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NGL, Role Playing Games are making me a better writer

It’s not a secret that I’m a big fan of Critical Role, an amazing D&D show where a bunch of voice actors sit around and play Dungeons & Dragons. I mean I focused my entire Word Crawl around their previous campaign. I love that show so much I’m willing to get up at 4 am on Fridays (every once in a while when I don’t have to work) to watch them live.

Over time, it became something of a comfort food for me. Every week, for four hours, I watch amazing, improvised storytelling and get lost in those characters and their adventures.

On top of watching that show for years, I’ve been playing various Role Playing Games for years (had my very first session at 6, though, admittedly, I wasn’t very good at it back then). And here’s a thing:

I’m pretty sure playing RPGs, as well as watching others play, has made me a better writer.

I learned that

  • Failure can be fun too! And if the character always knows everything and always succeeds and what they set out to do it’s takes out the drama. Barely succeeding is also fun.
  • Sometimes leaving things to chance can be fun
  • I don’t have to dwell on plot and character decisions, just make them in the moment and see where it takes me.
  • When in doubt, improvise.

There are still things I should work on as a writer, and I do realize that because it’s something of a different animal, not everything that works in D&D will translate into good writing, but it definitely gets my creative juices flowing and keeps me open to all sorts of weird plot possibilities.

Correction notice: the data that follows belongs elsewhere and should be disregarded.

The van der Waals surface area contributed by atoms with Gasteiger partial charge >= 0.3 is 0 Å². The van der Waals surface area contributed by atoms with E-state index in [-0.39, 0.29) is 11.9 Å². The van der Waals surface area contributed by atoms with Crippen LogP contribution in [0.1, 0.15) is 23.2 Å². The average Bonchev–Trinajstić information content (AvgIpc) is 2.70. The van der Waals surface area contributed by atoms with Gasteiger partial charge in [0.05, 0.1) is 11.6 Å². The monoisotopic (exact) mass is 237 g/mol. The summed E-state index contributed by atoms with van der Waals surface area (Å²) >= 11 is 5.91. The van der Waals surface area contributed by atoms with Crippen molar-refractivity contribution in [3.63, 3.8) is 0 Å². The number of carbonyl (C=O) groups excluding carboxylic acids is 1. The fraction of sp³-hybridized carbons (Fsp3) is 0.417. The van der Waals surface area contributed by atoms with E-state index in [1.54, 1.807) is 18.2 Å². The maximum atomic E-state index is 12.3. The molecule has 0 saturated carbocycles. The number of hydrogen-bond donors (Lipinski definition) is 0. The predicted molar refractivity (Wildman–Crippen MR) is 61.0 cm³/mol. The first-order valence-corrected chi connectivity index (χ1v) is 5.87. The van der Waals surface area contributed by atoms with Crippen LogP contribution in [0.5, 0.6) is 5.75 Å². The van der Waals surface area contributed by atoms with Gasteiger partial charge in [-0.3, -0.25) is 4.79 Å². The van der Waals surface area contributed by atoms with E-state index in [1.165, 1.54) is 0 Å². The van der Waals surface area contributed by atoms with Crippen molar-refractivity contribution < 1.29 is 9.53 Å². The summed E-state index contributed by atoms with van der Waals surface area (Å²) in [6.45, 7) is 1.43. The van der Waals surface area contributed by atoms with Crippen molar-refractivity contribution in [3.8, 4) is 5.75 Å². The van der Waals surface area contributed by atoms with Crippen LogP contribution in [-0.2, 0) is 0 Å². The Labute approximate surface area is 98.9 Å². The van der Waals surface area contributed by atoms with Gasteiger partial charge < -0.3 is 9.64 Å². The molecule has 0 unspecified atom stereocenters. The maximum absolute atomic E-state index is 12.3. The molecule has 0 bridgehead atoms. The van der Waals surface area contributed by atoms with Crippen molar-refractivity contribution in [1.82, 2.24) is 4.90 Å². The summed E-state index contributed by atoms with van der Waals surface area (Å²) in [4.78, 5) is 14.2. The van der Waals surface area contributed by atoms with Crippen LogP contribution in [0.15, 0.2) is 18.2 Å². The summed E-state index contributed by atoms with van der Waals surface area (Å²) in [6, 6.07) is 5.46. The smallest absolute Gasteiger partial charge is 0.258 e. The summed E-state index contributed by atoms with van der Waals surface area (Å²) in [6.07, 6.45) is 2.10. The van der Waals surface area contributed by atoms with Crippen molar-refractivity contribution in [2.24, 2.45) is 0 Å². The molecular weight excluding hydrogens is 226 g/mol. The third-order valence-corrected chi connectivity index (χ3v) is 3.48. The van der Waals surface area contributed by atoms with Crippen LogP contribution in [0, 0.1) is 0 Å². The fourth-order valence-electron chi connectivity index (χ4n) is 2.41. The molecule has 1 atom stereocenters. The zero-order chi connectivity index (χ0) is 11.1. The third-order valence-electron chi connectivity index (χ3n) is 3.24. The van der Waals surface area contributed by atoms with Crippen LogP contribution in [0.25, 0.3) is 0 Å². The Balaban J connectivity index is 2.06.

As a side note, one day I’ll write an entire novel like it’s a D&D campaign, rolling dice when my characters take actions to see what happens next.


Change is the enemy – I need stability to write

Apparently the saying “you learn a new thing every day” does hold some truth. Though in my case it’s more of a “you learn something every day, but it takes several months and quite a lot of stumbles before it takes”.

Case in point: BLOGGING.

As much as I love giving progress reports and updates on what it is I’m working on, I’m far more comfortable talking about it on Twitter or face-to-face with a friend. If I have to write up a post, it feels too much like writing about nothing. It’s this overwhelming feeling I get (social anxiety – a gift that keeps on giving) where it feels wrong and pointless to get peoples attention without something significant to present. No book (because, you know, it’s getting written or edited), so what’s the point of a separate post just to tell people where I’m at. Result? A post every couple of months that gets posted, because I feel like I should put something new out there.

Having a full-time job doesn’t help either. Though I enjoy it a lot, it’s a challenging one. And it’s full of changes and all the stress that comes with them. It does pull my focus away sometimes.

And here’s the thing I learned (now that it finally sunk in):

I write the most when my life is stable and I’m not dealing with too much stress. Routine really helps me, especially if it’s a quiet one that doesn’t involve too much external noise. I know, how very introvert of me.

So I spent a lot of time this past year in an effort to eliminate as much stress out of my life as possible because I figured that my mental health is important and I can’t achieve what I want in life if I’m a big ball of anxiety who can’t even enjoy the success.

So maybe I won’t be blogging on a schedule (going against all the advice people have for writers who want to develop a platform), and maybe the posts will not be as SEO friendly as they should be, but they will be more personable and more personal. Because why not?

Take a deep breath, me, there’s a whole world out there, waiting for you. It’s not going anywhere.

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